Pablo Gargallo was a Spanish sculptor and painter. He is considered by critics to be one of the most important and innovative sculptors of the 20th Century, especially in the area of Spanish avant-garde.
Gargallo was born in Maella in Zaragoza which is in the Spanish region of Aragon, but he moved with his family to Barcelona in 1888. His father owned an ironworks in which Gargallo learned how to forge the metal. Pablo Gargallo began to study in Barcelona, training in the arts and working for Eusebi Arnau in his workshop. He also studied at the Escuela de Bellas Artes de La Lonja (School of Fine Arts of La Lonja).
After this, Pablo Gargallo spent a lot of time in Paris, France. In 1903, Gargallo decided to live in an artist's commune in Le Bateau-Lavoir. Here he met many famous artists such as Pablo Picasso and Juan Gris, both of which had a different influence on Pablo Gargallo's life. Juan Gris actually introduced Pablo Gargallo to Magali Tartanson, the woman that would become his wife in 1915. Pablo Picasso was a big influence on Gargallo's work. Pablo Gargallo even used Picasso's head as a model for one of his sculptures.
Pablo Gargallo's style consisted in two parts. The first was a classical style, mostly related to Modernism and Noucentisme. Meanwhile, his other style was much more experimental and vanguard: Gargallo enjoyed experimenting with space, different shapes and varied materials. Gargallo began experimenting with sheet metals such as copper and iron. From 1911 to 1912, Pablo Gargallo produced his first set of mask like works which had a strong cubist feel to them.
Pablo Gargallo flourished in producing three-dimensional objects from one-dimensional sections of different types of materials, such as metal, paper and cardboard. This was due to the influence of his friend Julio González, another Spanish sculptor. These sculptures were often completed in a Cubist or Minimalist style. They would sometime be lacking things such as his sculpture 'Kiki de Montaparnasse' which only has one eye, half a nose and half a mouth. His more traditional style sculptures were made from bronze, marble and other materials.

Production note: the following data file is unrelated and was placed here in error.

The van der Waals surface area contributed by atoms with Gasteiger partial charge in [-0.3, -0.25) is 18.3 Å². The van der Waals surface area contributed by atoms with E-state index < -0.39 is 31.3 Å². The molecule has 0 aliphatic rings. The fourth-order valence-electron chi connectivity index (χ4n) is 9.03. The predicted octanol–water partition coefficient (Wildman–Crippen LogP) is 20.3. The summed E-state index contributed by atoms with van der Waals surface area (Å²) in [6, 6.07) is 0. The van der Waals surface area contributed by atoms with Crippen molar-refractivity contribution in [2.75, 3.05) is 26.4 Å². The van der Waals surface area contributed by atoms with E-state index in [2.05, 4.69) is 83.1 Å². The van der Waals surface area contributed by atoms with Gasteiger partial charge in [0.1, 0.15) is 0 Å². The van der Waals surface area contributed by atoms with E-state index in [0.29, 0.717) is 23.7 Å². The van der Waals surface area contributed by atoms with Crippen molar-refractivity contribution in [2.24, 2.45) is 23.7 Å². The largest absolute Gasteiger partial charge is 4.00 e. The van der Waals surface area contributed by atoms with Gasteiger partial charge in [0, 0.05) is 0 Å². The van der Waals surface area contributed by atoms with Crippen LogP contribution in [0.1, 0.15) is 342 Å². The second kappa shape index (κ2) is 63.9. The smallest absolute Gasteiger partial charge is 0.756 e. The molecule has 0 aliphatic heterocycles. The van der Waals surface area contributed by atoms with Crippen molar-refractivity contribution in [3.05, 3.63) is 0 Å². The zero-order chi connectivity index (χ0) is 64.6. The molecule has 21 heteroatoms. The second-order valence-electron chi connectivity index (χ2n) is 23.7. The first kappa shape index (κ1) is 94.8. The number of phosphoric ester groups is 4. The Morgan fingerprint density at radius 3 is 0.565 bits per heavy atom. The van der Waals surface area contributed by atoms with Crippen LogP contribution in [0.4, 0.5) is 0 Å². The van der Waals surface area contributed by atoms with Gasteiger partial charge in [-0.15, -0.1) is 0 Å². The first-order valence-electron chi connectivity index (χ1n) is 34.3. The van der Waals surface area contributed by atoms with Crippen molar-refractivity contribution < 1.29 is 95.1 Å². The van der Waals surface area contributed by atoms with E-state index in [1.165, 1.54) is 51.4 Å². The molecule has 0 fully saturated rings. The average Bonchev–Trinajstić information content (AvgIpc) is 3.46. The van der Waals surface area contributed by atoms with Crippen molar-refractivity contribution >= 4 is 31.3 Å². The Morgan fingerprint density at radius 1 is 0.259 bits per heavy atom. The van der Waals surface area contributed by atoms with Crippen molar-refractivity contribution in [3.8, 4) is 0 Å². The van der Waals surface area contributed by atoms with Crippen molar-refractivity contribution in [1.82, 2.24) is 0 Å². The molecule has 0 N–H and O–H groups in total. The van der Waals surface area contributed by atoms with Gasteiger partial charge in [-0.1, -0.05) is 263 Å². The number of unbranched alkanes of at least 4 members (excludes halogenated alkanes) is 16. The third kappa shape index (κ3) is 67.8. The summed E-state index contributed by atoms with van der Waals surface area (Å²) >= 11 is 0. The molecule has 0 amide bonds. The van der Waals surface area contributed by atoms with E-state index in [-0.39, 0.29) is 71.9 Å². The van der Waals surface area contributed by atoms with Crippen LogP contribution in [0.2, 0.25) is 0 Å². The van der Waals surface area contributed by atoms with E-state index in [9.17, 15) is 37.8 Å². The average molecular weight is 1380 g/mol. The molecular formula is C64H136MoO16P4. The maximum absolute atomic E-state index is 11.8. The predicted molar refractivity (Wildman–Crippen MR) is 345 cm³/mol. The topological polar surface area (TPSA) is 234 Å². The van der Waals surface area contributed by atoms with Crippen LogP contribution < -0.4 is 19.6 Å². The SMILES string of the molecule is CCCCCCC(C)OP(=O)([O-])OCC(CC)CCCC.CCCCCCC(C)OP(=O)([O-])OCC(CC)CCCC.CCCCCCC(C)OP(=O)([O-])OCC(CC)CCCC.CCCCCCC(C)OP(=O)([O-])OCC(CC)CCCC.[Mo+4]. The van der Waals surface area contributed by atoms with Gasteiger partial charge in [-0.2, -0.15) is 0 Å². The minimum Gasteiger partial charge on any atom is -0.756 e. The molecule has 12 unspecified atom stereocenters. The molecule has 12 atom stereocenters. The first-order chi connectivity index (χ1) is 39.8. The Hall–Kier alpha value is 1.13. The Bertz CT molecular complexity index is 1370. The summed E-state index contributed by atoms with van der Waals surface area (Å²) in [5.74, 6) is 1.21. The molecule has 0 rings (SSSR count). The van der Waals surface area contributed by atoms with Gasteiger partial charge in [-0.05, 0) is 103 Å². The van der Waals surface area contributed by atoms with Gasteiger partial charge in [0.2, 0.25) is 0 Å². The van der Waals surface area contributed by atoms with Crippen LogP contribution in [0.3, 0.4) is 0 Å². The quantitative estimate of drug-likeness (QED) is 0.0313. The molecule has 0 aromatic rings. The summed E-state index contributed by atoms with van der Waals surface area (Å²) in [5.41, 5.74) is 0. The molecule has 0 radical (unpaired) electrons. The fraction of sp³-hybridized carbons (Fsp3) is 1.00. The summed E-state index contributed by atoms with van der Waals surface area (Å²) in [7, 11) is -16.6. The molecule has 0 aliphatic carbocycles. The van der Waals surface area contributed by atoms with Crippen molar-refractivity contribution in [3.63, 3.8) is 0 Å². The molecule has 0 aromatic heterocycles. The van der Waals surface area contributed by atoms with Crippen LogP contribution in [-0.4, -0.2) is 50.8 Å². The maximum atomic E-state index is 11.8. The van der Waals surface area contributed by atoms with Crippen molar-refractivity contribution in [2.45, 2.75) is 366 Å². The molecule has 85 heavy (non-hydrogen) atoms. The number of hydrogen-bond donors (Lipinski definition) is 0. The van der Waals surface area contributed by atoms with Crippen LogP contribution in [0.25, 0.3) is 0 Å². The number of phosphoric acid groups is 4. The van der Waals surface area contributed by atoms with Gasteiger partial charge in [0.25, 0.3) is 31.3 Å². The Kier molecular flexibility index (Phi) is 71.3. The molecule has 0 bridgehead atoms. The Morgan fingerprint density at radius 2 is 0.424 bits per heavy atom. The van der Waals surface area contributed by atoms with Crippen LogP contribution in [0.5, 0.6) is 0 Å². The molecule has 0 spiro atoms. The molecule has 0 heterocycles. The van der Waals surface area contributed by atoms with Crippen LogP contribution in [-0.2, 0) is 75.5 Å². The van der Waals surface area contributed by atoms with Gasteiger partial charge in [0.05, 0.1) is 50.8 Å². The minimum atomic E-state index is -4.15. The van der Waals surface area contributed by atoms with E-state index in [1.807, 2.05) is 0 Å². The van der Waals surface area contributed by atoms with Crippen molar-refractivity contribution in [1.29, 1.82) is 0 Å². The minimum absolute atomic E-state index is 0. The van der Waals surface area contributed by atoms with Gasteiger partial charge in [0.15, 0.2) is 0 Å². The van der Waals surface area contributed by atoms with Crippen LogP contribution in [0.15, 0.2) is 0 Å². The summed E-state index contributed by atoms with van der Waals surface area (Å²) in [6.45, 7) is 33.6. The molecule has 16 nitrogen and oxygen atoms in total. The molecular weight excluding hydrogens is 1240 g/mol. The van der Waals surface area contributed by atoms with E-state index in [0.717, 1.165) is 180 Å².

Gargallo's works varied considerably. At one stage of his life, Pablo Gargallo produced three works about the Swedish actress, Greta Garbo: 'Masque de Greta Garbo à la mèche' (Mask of Greta Garbo in wax), 'Tête de Greta y los Garbo avec chapeau' (Head of Greta and the Garbo with a hat) and 'Masque de Greta Garbo aux cils' (Mask of Greta Garbo's eyelashes).
He also collaborated with another artist called Dídac Masana, in order to construct the archway over the stage at the Palau de la Música Catalana in Barcelona. This decorative piece depicts the Ride of the Valkeries from Wagner's opera 'Die Walkure' (The Valkyries).
Some of his best know works were a culmination of his Cubist concept of sculpture. These include 'El profeta' (The Prophet) (1933) and 'Kiki De Montparnasse' (1928). 'El profeta' (The Prophet) combines an artistic energy with biblical tradition. For all of his works, Pablo Gargallo is considered to be one of the most famous vanguard artists of Spain and the world.
In 1920, Gargallo was named a teacher of sculpture at 'Escuela Técnica de Oficios Artísticos de la Mancomunidad de Cataluña' (The Technical School of Artistic Crafts of the Community of Catalonia). However, three years later, Gargallo left for Paris permanently after the installation of Primo de Rivera, the Spanish dictator who ruled from 1923 until 1930.
In 1934, Gargallo suffered pneumonia and died in Reus, Tarragona. He had only just travelled to the town in order to put on an exhibition of his work. The Pablo Gargallo museum opened in the Spanish town of Zaragoza in 1985, and this is where you can study the sculptor's works and life. It contains a lot of documentation detailing Gargallo and other famous Spanish sculptures of the time.